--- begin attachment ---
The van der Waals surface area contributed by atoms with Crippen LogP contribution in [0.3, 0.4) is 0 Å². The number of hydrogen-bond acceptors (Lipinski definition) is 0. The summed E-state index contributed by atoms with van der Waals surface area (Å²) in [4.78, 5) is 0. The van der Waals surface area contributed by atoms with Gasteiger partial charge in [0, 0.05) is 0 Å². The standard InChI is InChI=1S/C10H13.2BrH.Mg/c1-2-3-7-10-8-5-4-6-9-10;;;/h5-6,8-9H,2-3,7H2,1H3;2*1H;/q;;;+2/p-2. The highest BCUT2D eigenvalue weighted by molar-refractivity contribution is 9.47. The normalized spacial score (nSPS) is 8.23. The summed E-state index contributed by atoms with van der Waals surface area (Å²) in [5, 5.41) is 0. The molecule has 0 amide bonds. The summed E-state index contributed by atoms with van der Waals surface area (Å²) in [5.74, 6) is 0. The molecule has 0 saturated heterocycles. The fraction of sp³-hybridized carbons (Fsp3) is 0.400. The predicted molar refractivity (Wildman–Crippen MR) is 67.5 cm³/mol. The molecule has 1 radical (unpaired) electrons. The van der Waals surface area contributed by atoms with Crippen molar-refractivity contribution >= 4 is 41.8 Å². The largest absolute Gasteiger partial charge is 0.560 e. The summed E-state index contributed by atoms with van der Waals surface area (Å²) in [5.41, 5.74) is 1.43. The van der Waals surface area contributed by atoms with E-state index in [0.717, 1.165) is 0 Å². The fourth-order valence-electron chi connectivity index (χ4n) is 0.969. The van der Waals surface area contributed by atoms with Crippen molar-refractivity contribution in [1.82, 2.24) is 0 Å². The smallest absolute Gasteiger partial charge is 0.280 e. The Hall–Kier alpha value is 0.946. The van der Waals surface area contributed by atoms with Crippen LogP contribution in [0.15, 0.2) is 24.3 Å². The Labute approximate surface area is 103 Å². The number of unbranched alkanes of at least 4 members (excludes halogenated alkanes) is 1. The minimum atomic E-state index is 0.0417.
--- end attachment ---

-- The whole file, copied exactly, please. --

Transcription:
The van der Waals surface area contributed by atoms with Crippen LogP contribution in [0.3, 0.4) is 0 Å². The number of hydrogen-bond acceptors (Lipinski definition) is 0. The summed E-state index contributed by atoms with van der Waals surface area (Å²) in [4.78, 5) is 0. The van der Waals surface area contributed by atoms with Gasteiger partial charge in [0, 0.05) is 0 Å². The standard InChI is InChI=1S/C10H13.2BrH.Mg/c1-2-3-7-10-8-5-4-6-9-10;;;/h5-6,8-9H,2-3,7H2,1H3;2*1H;/q;;;+2/p-2. The highest BCUT2D eigenvalue weighted by molar-refractivity contribution is 9.47. The normalized spacial score (nSPS) is 8.23. The summed E-state index contributed by atoms with van der Waals surface area (Å²) in [5, 5.41) is 0. The molecule has 0 amide bonds. The summed E-state index contributed by atoms with van der Waals surface area (Å²) in [5.74, 6) is 0. The molecule has 0 saturated heterocycles. The fraction of sp³-hybridized carbons (Fsp3) is 0.400. The predicted molar refractivity (Wildman–Crippen MR) is 67.5 cm³/mol. The molecule has 1 radical (unpaired) electrons. The van der Waals surface area contributed by atoms with Crippen molar-refractivity contribution >= 4 is 41.8 Å². The largest absolute Gasteiger partial charge is 0.560 e. The summed E-state index contributed by atoms with van der Waals surface area (Å²) in [5.41, 5.74) is 1.43. The van der Waals surface area contributed by atoms with E-state index in [0.717, 1.165) is 0 Å². The fourth-order valence-electron chi connectivity index (χ4n) is 0.969. The van der Waals surface area contributed by atoms with Crippen molar-refractivity contribution in [1.82, 2.24) is 0 Å². The smallest absolute Gasteiger partial charge is 0.280 e. The Hall–Kier alpha value is 0.946. The van der Waals surface area contributed by atoms with Crippen LogP contribution in [0.15, 0.2) is 24.3 Å². The Labute approximate surface area is 103 Å². The number of unbranched alkanes of at least 4 members (excludes halogenated alkanes) is 1. The minimum atomic E-state index is 0.0417.